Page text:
The other day Sarah of Feministe wrote Grandmothers. A bit of a tribute to Elizabeth Taylor and the meaning grandmothers in her life. At the end of the post, Sarah asked, “What do you wish you could ask your grandmothers (whether they’re blood grandmothers or otherwise)?”
I replied with this.
My grandmother & I were never close. In fact, most of the time I didn’t like being around her, especially if I was alone. My first memory of her is her yelling over my protestations, forcing me to drink some V8 b/c she didn’t want to see it go waste.
See, my parents are peaceful people who NEVER yelled at me out of anger–not to themselves, not me. Yelling was the one of the surest ways to make me burst into tears.
When my grandmother’s cancer returned in 2008 (She’d been w/o cancer for 40+ years. It disappeared when my mom was a child) she moved in with us. Which was fine, the house is big enough for everyone. This meant more interaction. I was always nervous about, but she would say things like, “You have to be strong. The world hates fat, black women” or she would ask why I didn’t have a boyfriend and then brag about all the times she had been asked for her hand.
She was demanding, “always right”, and could talk for 15 minutes non-stop. We were not close. Although, she’d ask for “sugar” she wasn’t affectionate. I never went to her with a problem, ever.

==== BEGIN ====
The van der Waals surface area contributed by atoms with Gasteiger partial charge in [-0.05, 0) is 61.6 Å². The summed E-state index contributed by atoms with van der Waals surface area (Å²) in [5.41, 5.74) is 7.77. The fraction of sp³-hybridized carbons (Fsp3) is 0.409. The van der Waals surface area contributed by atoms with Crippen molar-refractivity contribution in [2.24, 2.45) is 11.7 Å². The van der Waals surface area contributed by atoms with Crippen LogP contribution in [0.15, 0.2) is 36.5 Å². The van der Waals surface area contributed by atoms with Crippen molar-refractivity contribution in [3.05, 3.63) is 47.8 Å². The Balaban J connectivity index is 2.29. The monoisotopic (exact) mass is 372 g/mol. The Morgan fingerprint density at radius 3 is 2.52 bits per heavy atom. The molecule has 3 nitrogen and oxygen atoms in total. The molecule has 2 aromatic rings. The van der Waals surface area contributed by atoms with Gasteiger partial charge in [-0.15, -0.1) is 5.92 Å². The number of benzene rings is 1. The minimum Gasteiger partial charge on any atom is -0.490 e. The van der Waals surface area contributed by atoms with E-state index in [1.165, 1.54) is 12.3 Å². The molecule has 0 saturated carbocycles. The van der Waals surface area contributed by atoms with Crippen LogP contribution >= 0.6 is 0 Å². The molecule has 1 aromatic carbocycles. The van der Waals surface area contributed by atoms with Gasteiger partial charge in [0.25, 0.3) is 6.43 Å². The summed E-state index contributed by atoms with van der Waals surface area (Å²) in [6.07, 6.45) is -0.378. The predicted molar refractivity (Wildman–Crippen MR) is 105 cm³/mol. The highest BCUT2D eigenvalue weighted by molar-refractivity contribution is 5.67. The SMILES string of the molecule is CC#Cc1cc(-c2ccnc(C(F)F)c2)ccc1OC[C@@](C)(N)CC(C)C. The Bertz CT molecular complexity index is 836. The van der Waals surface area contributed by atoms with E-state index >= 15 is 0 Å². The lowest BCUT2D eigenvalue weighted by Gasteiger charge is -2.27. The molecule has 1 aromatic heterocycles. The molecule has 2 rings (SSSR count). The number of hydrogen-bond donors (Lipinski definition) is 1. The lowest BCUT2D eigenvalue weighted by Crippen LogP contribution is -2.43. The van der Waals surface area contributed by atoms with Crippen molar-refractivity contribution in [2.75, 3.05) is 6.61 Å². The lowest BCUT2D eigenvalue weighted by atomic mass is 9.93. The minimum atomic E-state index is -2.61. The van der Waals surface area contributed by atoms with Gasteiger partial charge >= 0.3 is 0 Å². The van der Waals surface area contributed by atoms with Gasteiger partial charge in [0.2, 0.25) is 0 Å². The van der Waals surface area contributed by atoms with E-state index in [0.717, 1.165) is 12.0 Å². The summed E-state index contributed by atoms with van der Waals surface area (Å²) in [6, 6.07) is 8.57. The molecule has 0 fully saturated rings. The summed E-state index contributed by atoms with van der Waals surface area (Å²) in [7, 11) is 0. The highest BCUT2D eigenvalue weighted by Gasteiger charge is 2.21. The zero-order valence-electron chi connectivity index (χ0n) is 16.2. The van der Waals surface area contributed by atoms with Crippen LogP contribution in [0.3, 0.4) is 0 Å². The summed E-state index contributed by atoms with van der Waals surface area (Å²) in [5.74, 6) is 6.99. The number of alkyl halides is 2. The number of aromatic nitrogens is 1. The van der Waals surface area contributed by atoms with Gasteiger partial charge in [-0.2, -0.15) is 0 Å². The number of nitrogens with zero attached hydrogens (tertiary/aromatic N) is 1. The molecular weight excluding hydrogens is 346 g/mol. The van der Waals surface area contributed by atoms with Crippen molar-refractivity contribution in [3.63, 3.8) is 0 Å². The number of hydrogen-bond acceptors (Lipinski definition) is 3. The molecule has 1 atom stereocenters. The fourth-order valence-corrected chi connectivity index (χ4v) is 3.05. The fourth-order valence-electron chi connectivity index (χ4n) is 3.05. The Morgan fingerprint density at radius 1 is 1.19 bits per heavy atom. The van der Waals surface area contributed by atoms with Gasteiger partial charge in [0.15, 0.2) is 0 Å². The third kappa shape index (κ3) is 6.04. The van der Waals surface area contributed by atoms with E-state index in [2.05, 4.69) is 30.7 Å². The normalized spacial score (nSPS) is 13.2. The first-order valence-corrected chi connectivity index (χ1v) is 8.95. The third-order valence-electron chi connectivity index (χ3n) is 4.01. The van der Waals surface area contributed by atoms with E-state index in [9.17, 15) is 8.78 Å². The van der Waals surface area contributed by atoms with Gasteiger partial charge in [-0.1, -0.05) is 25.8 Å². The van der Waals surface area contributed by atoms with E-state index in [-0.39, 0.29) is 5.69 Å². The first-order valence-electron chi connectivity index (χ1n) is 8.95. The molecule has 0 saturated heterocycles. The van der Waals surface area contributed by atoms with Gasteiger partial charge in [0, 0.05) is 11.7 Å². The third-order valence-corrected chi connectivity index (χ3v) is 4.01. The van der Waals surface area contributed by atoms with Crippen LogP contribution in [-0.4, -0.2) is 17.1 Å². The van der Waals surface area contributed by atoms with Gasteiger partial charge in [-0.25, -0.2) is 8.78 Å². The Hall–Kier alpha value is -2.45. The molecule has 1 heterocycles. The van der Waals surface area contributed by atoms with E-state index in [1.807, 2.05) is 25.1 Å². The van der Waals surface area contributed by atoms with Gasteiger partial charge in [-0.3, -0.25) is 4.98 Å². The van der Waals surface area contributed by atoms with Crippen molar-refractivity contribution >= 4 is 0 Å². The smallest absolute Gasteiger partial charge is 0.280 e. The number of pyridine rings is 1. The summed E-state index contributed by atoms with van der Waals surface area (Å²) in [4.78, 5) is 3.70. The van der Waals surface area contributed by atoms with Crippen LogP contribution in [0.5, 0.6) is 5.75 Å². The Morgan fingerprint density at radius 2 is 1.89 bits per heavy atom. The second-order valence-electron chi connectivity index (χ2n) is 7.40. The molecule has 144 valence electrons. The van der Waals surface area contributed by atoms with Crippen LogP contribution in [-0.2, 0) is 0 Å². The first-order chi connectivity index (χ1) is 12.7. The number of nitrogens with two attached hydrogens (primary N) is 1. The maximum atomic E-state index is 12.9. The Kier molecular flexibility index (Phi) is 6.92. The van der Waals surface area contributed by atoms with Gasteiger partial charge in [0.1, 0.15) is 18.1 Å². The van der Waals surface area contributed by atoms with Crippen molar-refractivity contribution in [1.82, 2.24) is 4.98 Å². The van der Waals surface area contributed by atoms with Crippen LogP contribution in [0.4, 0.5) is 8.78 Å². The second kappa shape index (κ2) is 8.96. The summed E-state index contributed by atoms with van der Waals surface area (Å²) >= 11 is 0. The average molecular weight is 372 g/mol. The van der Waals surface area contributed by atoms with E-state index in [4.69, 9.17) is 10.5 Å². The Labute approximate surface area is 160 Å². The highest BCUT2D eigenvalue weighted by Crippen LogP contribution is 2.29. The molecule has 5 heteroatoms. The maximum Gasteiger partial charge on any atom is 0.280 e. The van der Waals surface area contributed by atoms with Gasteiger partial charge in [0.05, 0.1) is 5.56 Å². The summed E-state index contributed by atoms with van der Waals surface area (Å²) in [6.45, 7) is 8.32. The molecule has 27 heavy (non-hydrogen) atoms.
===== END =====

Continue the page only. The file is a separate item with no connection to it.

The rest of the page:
Having to help take care of her was really, very hard for me. Not only because of our relationship, but b/c it took GREAT patience which I hadn’t cultivated having never had to care for anyone but myself. And she was having an extremely hard time adjusting to a life of increased dependence (the end of which was certain death) on other people and would try to take it out on us to the point where my sister had to threaten to have her put in a nursing home in order in an effort to make her cooperate. It wasn’t coercion, she was fighting against us and the paramedics we’d been forced to call.
One day, before the days she lost her ability to talk, she asked me, “Have I been horrible to you?” I was so shocked! I just yelled “no!” and hurried up whatever I was doing and got out of there. If I could tell her, I would say that she wasn’t horrible. But our relationship had not been easy at all for me, but that I loved her and admired her so very much. That she had given me the gift the priceless gift incredibly, nurturing, supportive loving mother who always sought to comfort & understand me, but never shied away from discipline!
With out you, I don’t know where I would be, but with you, I have an amazing family I wouldn’t trade for the world. I know that was possible because of her. Even if it was because my mother decided NOT to be like her own mother.
I would also ask if she liked her funeral. If she liked the video I made for her. I would ask what she thinks of me thinking about getting a tattoo in her honor that says “The fat lady is doing just fine”, like she used to say.